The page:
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Short-Lasting Unilateral Neuralgiform Headache With Conjunctival Injection and Tearing (SUNCT)

By Stephen D. Silberstein, MD, Professor of Neurology and Director, Headache Center, Sidney Kimmel Medical College at Thomas Jefferson University

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Short-lasting unilateral neuralgiform headache with conjunctival injection and tearing (SUNCT) is a rare headache disorder characterized by extremely frequent attacks of unilateral head pain and autonomic activation.

SUNCT, like cluster headache, is a primary headache disorder characterized by unilateral pain in the trigeminal nerve distribution and by autonomic manifestations. As such, SUNCT and cluster headaches are sometimes grouped together as trigeminal autonomic cephalgias.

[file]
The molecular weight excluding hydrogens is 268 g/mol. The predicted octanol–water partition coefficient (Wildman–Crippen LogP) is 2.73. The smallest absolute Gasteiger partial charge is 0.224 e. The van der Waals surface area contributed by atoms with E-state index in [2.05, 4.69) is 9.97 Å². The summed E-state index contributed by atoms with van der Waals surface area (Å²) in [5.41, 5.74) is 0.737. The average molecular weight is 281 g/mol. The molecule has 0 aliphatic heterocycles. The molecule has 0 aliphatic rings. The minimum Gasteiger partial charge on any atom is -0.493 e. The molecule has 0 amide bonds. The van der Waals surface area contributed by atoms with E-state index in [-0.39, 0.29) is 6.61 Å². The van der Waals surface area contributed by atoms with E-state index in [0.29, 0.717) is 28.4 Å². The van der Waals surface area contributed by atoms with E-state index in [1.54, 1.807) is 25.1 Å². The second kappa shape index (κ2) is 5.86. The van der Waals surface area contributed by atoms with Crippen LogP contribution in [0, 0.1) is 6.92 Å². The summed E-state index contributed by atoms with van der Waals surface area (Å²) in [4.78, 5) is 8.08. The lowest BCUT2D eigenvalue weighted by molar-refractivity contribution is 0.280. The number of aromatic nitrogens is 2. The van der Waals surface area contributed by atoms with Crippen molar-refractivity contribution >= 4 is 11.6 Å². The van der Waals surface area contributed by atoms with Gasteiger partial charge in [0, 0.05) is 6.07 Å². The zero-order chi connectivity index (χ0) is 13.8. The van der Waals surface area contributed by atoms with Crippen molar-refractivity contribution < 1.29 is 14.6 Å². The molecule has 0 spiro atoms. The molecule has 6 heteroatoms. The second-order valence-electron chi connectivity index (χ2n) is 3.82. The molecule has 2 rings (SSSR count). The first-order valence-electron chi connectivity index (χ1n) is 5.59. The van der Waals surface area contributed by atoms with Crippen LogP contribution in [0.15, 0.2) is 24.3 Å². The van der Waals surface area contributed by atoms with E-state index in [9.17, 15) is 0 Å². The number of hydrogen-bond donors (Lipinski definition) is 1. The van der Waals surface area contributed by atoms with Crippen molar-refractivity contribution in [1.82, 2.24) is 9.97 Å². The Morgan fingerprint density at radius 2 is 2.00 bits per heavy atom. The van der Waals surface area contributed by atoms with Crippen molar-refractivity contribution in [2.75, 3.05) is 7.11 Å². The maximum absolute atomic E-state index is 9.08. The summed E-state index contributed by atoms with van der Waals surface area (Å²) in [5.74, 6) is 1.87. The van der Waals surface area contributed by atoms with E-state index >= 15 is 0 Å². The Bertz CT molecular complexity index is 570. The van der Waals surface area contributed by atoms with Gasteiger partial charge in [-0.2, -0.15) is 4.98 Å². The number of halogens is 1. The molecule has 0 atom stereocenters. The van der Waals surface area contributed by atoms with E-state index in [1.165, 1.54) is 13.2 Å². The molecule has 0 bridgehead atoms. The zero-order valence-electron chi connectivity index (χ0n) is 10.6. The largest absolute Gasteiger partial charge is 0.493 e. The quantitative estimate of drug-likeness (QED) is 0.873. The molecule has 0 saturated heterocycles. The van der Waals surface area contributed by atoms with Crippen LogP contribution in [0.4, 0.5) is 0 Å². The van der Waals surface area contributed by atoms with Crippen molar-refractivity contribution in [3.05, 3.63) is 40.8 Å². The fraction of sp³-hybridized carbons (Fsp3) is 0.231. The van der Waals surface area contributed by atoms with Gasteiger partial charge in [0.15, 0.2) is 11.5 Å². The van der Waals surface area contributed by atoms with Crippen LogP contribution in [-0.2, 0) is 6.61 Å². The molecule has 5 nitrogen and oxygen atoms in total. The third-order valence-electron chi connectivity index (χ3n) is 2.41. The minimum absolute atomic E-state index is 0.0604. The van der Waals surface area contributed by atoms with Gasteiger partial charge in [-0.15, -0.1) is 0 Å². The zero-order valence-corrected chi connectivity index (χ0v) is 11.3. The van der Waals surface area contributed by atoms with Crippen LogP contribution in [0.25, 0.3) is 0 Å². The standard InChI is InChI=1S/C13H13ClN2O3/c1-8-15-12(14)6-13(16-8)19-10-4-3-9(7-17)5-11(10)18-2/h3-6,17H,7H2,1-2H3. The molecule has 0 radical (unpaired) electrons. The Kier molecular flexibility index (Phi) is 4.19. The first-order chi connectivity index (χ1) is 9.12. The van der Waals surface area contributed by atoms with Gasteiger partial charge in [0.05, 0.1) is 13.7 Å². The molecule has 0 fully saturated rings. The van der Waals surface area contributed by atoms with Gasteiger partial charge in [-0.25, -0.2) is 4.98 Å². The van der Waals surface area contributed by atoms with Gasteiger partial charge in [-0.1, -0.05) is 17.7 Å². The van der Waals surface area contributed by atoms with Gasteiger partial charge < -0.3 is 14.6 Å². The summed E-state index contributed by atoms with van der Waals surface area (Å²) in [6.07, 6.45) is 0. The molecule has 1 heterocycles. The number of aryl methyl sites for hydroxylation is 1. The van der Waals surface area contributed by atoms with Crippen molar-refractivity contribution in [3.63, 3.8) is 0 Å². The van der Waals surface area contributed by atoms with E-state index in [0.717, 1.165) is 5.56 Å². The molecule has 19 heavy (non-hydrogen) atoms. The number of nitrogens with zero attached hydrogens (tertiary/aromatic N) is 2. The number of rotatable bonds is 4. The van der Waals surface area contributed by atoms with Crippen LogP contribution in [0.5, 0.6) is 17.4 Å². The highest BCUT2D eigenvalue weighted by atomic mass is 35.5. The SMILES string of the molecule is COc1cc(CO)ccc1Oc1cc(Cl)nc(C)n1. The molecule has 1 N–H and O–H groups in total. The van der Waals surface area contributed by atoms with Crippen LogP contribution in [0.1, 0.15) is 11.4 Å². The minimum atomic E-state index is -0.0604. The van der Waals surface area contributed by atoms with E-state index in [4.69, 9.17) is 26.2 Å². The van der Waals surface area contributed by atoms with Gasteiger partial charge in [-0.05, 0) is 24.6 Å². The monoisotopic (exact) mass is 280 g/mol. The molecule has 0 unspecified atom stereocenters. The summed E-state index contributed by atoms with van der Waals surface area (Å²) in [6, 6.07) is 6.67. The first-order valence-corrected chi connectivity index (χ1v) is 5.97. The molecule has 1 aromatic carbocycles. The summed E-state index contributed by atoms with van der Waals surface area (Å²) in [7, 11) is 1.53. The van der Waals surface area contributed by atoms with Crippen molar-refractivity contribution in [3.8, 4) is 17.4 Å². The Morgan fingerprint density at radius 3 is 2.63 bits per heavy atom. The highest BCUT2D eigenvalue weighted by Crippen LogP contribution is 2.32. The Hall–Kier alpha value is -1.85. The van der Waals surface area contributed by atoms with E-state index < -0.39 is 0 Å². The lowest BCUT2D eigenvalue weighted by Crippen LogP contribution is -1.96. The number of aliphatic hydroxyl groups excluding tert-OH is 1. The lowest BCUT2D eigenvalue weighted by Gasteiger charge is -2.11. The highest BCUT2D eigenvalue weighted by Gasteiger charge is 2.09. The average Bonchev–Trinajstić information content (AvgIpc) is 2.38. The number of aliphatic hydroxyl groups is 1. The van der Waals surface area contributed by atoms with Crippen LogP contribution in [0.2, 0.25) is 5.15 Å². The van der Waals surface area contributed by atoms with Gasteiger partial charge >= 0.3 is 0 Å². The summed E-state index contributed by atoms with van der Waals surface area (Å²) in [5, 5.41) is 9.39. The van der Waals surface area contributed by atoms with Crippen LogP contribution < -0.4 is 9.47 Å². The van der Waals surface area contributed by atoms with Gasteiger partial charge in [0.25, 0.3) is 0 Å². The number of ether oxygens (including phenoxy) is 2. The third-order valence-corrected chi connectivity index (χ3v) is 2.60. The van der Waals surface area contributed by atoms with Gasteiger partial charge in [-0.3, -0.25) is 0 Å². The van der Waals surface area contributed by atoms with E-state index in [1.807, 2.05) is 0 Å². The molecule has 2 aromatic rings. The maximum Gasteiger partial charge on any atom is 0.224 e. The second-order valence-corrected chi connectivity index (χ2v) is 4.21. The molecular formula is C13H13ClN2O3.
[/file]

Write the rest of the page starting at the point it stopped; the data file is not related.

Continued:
In SUNCT, pain paroxysms are typically periorbital, are extremely frequent (up to 200/day), and last from 5 to 250 sec. Conjunctival injection is often the most prominent autonomic feature; tearing may also be obvious.


  • Clinical evaluation

Diagnosis of SUNCT is clinical.

SUNCT should be distinguished from trigeminal neuralgia, which causes similar symptoms; SUNCT differs in that

  • It has no refractory period.

  • Pain occurs predominantly in the ophthalmic division of the trigeminal nerve.

  • Attacks are not triggered by cutaneous stimuli.

  • Indomethacin does not relieve symptoms, as it does in some other headache disorders.


  • For acute attacks, IV lidocaine

  • For prevention, anticonvulsants and/or occipital nerve stimulation or blockade

Treatment of SUNCT can include IV lidocaine for acute attacks and, for prevention, anticonvulsants (eg, lamotrigine, topiramate, gabapentin) and occipital nerve stimulation or blockade.